Mentoring Impact Story from Botswana SFA hub

Written by Dave Gerow


“I used to perceive myself as just a learner, but ever since I involved myself with the network, my worldview has really changed. Now I never see myself like an island. I just see myself as part of that bigger family, part of a bigger world. And I see myself as someone who can bring a change, whether big or small. I see that life is an exchange: you live together, you benefit from each other, you help each other.”

Goitse Mmeko, SFA Research Administrator for the Botswana Hub

Goitsemang Mmeko is the research administrator for Sustainable Futures in Africa’s (SFA) Botswana hub. She describes SFA as “a family of researchers from different backgrounds and disciplines with a common goal to achieve sustainable development by reaching out to communities and help solve problems through community engagement and involvement. A common goal is to have research impact, to leave impact out there in the communities.” But as well as impacting communities, Goitse credits SFA with having a positive impact on her own life, as she explained when she recently sat down with SFA co-director Dr. Deepa Pullanikkatil.

Goitse secured her Research Assistant (RA) position in March, 2017, just before SFA’s symposium in Botswana. She was a Masters student at the time, studying adult education. She graduated in 2018, an achievement she says was partly supported by her work with SFA, which has affected her worldview. “I used to perceive myself as just a learner,” Goitse says. “But ever since I involved myself with the network, my worldview has really changed. Now I never see myself like an island. I just see myself as part of that bigger family, part of a bigger world. And I see myself as someone who can bring a change, whether big or small. I see that life is an exchange: you live together, you benefit from each other, you help each other.”

The first major project Goitse collaborated on with SFA was the Botswana scoping study, which focused on human-wildlife conflict, particularly with elephants in a rural community at Mmadinare. Reflecting on her role in that project, Goitse says, “I’m so glad the hub coordinator involved me from the initial stage to the finish line. I was part of all the meetings, the community outreach, all the stages of the research trial.” Goitse was instrumental in establishing contacts with key stakeholders at Mmadinare. She contacted chiefs and sub-chiefs, members of the Village Development Committee, the Wildlife Department, Members of Parliament and non-governmental players. These contacts contributed not only to making the scoping study a success, but to Goitse’s own Masters: “It is out of this project, especially conducting the trials, that I started having my thesis idea.”

Goitse’s thesis is entitled Community Participation in Sustainable Tourism, and she considers her work on the Botswana scoping project an important factor in enabling her to conduct the necessary interviews for her research. “My entry point was the local leaders, whom I had already met (through the scoping project).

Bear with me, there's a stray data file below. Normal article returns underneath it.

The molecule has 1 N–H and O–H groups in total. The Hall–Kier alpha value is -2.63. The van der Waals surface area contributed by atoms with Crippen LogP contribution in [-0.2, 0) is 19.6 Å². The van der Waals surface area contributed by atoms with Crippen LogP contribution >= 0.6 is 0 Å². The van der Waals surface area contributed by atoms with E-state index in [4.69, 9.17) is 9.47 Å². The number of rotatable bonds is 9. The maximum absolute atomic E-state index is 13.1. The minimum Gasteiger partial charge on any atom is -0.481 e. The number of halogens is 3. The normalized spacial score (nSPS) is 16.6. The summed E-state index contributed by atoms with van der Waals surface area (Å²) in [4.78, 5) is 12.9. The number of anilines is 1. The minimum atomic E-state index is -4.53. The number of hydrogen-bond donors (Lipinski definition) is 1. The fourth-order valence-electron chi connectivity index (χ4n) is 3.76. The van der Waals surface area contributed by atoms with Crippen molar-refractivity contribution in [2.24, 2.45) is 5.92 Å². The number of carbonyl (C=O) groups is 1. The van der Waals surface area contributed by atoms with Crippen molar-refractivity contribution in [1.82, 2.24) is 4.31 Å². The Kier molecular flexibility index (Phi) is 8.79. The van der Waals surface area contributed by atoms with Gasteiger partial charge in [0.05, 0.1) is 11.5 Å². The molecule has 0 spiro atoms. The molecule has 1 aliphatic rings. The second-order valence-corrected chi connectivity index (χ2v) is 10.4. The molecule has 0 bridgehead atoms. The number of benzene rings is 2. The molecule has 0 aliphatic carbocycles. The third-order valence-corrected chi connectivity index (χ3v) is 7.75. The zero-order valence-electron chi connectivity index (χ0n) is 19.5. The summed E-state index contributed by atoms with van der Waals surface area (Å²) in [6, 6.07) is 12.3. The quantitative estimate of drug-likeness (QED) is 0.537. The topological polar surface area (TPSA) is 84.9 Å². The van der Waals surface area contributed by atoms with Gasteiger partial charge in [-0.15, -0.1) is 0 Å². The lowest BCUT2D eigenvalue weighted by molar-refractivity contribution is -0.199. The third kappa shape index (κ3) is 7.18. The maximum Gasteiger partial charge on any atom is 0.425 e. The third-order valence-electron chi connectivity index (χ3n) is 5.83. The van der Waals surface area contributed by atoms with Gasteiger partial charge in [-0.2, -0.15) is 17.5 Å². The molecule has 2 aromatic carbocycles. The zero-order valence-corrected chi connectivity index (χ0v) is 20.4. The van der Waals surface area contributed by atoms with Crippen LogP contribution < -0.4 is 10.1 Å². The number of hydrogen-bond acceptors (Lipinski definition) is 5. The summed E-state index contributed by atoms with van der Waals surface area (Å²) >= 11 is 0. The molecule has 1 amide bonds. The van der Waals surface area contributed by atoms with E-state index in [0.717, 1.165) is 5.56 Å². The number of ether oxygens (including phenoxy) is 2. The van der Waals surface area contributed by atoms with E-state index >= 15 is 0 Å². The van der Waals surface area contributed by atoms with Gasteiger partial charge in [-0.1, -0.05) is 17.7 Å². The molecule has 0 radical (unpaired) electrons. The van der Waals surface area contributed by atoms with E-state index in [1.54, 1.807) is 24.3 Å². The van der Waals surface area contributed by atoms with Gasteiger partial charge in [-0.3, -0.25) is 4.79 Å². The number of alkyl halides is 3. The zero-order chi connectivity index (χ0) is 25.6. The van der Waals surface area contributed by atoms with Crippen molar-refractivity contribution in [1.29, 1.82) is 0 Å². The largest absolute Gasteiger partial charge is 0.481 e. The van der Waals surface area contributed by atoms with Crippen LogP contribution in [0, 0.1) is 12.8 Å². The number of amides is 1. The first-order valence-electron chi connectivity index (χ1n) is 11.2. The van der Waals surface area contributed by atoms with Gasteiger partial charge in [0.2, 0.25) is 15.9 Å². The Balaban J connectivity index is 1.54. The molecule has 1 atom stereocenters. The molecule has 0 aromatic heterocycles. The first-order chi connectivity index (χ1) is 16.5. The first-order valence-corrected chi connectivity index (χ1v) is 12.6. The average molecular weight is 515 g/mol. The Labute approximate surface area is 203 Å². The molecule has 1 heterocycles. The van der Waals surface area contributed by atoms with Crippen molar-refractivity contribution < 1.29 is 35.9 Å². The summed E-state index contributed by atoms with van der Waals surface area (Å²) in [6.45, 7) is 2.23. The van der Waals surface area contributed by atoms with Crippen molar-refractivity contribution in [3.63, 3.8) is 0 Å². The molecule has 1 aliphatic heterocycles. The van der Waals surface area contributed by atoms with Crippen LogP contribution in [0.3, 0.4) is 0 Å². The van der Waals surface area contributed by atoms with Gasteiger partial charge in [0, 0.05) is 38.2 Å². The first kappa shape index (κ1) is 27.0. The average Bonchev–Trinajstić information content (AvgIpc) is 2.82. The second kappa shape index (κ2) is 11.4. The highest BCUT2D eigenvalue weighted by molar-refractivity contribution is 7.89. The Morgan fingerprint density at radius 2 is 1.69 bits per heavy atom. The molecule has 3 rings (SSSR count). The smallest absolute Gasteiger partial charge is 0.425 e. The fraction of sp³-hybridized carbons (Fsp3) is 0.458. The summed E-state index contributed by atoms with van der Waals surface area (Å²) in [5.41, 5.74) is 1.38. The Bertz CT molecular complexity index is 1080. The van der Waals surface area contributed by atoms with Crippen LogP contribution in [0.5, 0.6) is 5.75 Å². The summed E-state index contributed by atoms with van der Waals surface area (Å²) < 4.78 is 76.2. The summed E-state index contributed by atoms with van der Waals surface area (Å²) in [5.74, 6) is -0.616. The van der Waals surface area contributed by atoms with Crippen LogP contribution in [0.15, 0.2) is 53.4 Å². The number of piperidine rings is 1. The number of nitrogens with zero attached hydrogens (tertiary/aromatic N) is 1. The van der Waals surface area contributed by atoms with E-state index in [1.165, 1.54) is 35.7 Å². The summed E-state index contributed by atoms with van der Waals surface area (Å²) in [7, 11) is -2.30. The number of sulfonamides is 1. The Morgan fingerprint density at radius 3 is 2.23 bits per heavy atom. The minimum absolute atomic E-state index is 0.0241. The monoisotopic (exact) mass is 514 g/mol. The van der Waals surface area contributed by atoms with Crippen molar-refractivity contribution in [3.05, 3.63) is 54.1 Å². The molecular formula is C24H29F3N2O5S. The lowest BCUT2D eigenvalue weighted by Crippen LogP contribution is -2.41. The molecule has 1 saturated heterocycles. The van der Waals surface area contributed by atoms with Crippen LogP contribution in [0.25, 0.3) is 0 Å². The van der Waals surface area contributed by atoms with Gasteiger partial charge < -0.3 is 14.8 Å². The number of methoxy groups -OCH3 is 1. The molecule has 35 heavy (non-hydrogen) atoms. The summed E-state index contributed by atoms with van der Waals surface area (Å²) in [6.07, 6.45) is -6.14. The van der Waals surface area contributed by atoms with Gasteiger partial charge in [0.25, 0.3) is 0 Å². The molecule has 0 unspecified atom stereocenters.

“That’s why my research was so fast-tracked, because I had already bonded, I had good relationships, I had established myself as a researcher.” These relationships made Goitse the only Masters student among the five in her department who managed to graduate within the projected time. “Indeed it was a miracle,” she says with confidence.

Goitse is quick to attribute some of the credit for her academic growth to her supervisor, SFA member MmaB Modise. “I’m grateful to MmaB because she mentored me in a lot of things. Nowadays, I am able to just draft a report and take it to her, then she edits and finishes it. Before I joined the SFA, I couldn’t even write a report.” Goitse also researches funding opportunities to present to MmaB and her colleagues, who make Goitse responsible for the application process. She then discusses her applications with MmaB and achieves a better understanding of how to find and obtain funding, another key skill that Goitse has developed with SFA.

Goitse also credits her SFA involvement with improving her communication skills and helping her learn about the world of IT-based communication platforms. Prior to securing her RA position, she primarily used IT to facilitate her learning, but she has now “seen the value” of e-platforms like Skype and has gained experience managing Google Drive, as well as blogging on behalf of SFA. Just as the SFA has benefitted Goitse, she has also benefitted the network with her hard work, her intelligence and her positive attitude. In the long-term, Goitse’s work with SFA has opened new horizons for her: “Now my worldview has expanded. I never thought I could be part of the academic world, but since I joined, I’m aspiring to do my PhD, I’m aspiring to write articles for journals. This has really developed me and I have no fear of doing my PhD. I’m so inspired.”